‘Game of Thrones’ Season 3: A Cheat Sheet Guide
Picture for a moment the following hypothetical. It’s June. The sun is finally starting to come out, you’re spending your time off at the beach, and all of your friends won’t shut the hell up about Game of Thrones. You’ve never watched it before. But goddammit they have. By the time the season finale rolls around each year, you’re left standing on the sidelines while your friends babble on about characters and plot twists that you have no understanding of. Thankfully, we’re here to help.
Catching up on a show six years after its debut can be a daunting task. So instead, we’re going to run you through Game of Thrones, beat-by-beat and season-by-season. For this installment, we dive into the bloodiest run of episodes the series has to offer in Season 3.
1. Understanding the Red Wedding
Character deaths have almost become commonplace in the Game of Thrones universe. Both the books and TV series have instilled a “nobody is safe” sort of fear into fans, a threat that was never more real than in Season 3. In it, we were treated to a massive turning point in the series, brought on by the death of just about everyone we loved in one fell swoop. It was a moment that book readers were gleefully waiting to watch their non-reader friends experience for the first time. And in the penultimate episode of Season 3, it arrived in the form of the infamous Red Wedding.
The Red Wedding killed off a handful of primary Stark characters, including Robb, his wife Talisa (and her unborn baby), and his mother Lady Catelyn. The real kicker is that it happened at the hands of their own allies and at the wedding of Robb’s cousin, Edmure. It wasn’t a complete surprise though. The Red Wedding was set off by a series of poor decisions from Robb and company, leading us straight into the “why” of it all.
- First, Robb Stark reneged on his promise to marry one of Walder Frey’s daughters, instead following his heart to marry Talisa Maegyr.
- Catelyn Stark released Jaime Lannister, despite Jaime having murdered one of the Karstark sons in cold blood. The Karstarks were previously one of the Stark family’s biggest and most loyal allies.
- When the Karstarks threaten to march home in protest, Robb beheaded their leader, Rickard.
- Without the support of the Karstarks, Robb needs the Freys (who he spurned earlier). He agrees to marry his cousin Edmure to one of Walder Frey’s daughters in exchange for military support.
- Roose Bolton, seeing that Robb no longer has control of the North and wanting more power himself, made a deal with Tywin Lannister to assist the still-spurned Walder Frey in executing the Starks at Edmure’s wedding reception.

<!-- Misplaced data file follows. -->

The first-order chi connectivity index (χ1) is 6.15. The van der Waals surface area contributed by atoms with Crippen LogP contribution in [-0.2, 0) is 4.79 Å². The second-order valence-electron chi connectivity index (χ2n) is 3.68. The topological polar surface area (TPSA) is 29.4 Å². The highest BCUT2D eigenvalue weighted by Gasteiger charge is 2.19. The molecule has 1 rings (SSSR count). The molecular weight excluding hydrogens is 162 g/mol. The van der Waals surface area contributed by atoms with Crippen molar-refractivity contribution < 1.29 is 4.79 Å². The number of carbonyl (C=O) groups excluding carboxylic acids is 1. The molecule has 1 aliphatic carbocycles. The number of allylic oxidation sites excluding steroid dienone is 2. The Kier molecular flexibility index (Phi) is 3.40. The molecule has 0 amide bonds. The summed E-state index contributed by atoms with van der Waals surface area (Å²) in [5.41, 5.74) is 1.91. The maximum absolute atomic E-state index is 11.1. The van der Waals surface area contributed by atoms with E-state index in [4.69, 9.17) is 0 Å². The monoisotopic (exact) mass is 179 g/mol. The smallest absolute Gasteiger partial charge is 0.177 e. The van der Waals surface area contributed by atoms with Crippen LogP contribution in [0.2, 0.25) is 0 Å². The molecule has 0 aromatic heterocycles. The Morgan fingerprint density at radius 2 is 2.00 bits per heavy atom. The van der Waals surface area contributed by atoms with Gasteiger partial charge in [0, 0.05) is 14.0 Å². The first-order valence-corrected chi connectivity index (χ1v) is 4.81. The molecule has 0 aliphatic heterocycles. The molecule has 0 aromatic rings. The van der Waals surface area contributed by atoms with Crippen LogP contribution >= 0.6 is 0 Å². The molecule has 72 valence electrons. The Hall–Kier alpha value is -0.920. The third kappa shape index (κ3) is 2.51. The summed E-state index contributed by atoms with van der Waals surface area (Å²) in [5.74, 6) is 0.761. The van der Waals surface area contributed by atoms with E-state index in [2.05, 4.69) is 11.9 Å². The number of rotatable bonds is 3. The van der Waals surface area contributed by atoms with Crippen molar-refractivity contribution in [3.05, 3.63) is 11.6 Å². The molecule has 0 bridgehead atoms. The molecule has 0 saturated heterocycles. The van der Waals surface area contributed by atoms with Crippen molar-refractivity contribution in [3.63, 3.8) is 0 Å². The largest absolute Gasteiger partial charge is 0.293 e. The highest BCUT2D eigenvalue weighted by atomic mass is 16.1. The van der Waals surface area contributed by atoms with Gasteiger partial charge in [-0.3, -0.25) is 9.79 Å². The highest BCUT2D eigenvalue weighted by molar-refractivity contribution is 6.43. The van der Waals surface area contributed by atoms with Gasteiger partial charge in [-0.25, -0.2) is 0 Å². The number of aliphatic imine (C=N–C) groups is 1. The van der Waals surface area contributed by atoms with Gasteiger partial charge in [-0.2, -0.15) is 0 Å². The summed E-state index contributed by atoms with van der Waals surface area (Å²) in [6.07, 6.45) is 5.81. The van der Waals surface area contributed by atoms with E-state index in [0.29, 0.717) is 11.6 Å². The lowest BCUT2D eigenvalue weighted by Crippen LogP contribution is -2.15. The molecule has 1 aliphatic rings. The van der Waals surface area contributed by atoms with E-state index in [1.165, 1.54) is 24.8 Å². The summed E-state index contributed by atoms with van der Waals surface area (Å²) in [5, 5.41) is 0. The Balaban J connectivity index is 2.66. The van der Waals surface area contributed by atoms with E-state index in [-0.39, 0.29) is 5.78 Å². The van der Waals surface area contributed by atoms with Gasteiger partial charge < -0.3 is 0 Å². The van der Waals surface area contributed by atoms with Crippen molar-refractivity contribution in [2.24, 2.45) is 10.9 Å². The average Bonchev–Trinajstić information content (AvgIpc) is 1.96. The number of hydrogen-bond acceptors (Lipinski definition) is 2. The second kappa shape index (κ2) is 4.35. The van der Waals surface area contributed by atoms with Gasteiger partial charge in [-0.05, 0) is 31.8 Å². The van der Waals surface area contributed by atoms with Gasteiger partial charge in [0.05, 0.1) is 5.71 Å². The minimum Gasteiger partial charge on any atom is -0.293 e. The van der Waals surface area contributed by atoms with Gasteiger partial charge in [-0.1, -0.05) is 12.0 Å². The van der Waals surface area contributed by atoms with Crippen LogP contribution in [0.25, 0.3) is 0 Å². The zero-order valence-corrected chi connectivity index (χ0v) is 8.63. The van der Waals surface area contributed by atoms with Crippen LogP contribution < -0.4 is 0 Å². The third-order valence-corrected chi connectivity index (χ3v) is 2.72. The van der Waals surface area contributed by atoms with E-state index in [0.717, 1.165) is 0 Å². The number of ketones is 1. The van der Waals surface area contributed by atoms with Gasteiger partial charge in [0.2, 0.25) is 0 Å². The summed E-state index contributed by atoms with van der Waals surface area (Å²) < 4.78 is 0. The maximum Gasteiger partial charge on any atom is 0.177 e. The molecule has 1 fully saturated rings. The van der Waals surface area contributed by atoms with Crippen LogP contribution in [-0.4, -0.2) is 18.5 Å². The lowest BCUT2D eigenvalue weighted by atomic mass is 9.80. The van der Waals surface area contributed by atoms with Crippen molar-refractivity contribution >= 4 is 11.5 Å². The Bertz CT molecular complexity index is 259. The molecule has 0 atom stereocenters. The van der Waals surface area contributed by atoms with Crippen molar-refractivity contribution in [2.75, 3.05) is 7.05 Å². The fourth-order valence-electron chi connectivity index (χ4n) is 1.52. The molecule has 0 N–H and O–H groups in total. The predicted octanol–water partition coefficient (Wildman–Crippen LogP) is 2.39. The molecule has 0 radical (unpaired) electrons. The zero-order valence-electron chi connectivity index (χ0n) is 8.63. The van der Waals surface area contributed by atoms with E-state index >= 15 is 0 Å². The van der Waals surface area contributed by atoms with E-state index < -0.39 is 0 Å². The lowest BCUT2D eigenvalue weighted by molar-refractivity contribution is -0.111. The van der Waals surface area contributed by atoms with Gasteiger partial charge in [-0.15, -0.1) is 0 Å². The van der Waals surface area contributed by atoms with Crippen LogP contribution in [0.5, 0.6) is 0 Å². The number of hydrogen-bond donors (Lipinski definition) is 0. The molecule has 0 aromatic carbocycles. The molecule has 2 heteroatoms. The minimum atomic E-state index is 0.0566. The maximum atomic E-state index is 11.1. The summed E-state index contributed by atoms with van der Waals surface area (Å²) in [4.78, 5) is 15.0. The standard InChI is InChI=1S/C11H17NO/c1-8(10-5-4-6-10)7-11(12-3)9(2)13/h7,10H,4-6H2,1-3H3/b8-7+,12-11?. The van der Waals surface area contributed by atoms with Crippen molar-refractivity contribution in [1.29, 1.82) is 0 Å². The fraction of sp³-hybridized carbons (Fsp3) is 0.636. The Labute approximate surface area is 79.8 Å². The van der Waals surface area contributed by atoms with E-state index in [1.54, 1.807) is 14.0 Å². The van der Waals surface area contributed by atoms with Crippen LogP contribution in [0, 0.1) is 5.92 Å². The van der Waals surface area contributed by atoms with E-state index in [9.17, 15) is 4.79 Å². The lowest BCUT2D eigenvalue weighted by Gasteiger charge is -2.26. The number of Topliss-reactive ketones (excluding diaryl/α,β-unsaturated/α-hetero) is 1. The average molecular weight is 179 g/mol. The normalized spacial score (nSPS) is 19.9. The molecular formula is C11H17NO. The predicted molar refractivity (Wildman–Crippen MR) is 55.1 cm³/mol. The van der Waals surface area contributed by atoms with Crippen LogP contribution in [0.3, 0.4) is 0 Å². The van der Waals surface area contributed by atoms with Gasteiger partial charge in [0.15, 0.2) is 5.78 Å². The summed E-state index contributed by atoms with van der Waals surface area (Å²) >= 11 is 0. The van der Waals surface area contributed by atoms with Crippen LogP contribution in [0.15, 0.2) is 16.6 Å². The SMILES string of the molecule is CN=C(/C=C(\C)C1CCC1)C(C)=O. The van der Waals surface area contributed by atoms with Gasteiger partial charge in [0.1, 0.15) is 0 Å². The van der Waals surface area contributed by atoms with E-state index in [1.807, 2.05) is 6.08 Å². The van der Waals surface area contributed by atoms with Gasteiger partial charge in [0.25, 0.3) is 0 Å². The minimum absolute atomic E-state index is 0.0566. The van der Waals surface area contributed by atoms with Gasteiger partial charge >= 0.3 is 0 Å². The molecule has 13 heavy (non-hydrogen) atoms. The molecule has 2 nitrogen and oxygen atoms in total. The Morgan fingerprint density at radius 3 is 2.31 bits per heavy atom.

Things didn’t go particularly well for any of the other Starks in Season 3 either. Sansa found herself married against her will to Tyrion, while Arya arrived to meet her family at the Red Wedding just in time to watch everyone she loved get murdered. But hey, Jon Snow got to have sex in a hot spring with a wildling north of The Wall, so at least someone in the family was having a good time (even if that same wildling shot a bunch of arrows into him for betraying her at the end of the season).
2. Jaime Lannister becomes sympathetic in one fell swoop (literally)
Through the beginning of the series, Jaime Lannister was made out to be eminently hatable. He was generally portrayed as the golden child in a privileged family with a sense of entitlement and ego to match. Season 3 saw him suitably humbled, bringing him down a level that made him not just sympathetic, but actually likable in a larger context. After getting captured in battle by the Starks, Catelyn released him from captivity to secure the release of her daughters, sending him off with Brienne of Tarth as a bodyguard. It’s not long before things start to go horribly wrong.
After a lengthy duel with Brienne, the duo happens upon a group of Bolton men who are far from friendly. For context, the Boltons, while loyal to the North, are known for their propensity for skinning people alive. After convincing them not to rape Brienne (hooray!), Jaime gets his sword hand lopped off in horrific turn of events. The real tragedy of it all lies in the fact that Jaime is widely regarded as one of the greatest swordsmen in all of Westeros. The loss of limb essentially renders him a defenseless cripple.
Soon after this, we get a touching scene where Jaime explains his “Kingslayer” namesake, and the impossible scenario he was thrust into when he plunged a sword into the Mad King’s back. What we get as a result is a broken, albeit sympathetic Jaime Lannister, who’s forged a friendship with the likable Brienne. More than that, it’s a skillfully executed 180 degree turn on a character who was a villain for the better part of the previous seasons.
3. Tyrion spends the whole season having a terrible time at King’s Landing
As triumphant as Season 2 was for Tyrion, Season 3 ran in the exact opposite direction for everyone’s favorite character. The youngest Lannister found himself stripped of all power in King’s Landing and firmly under the thumb of his father, Tywin. His role for a better part of the season is getting beaten down verbally by Tywin before being paired off with Sansa for an arranged marriage.
Initially, the match seems like a good one for all involved. Sansa doesn’t have to marry the insane psychopath Joffrey, and Tyrion becomes the warden of Winterfell. Unfortunately, things unravel quickly from there. Sansa is far from thrilled and spends a better part of their brief marriage being cold and distant (despite Tyrion vowing to not consummate the marriage without her approval). As a reward for Tyrion’s kindness, Tywin berates his son for failing to impregnate his teenage wife. It’s not exactly a high point for anyone, but really this is just the beginning; things get way worse for Tyrion Lannister in Season 4.
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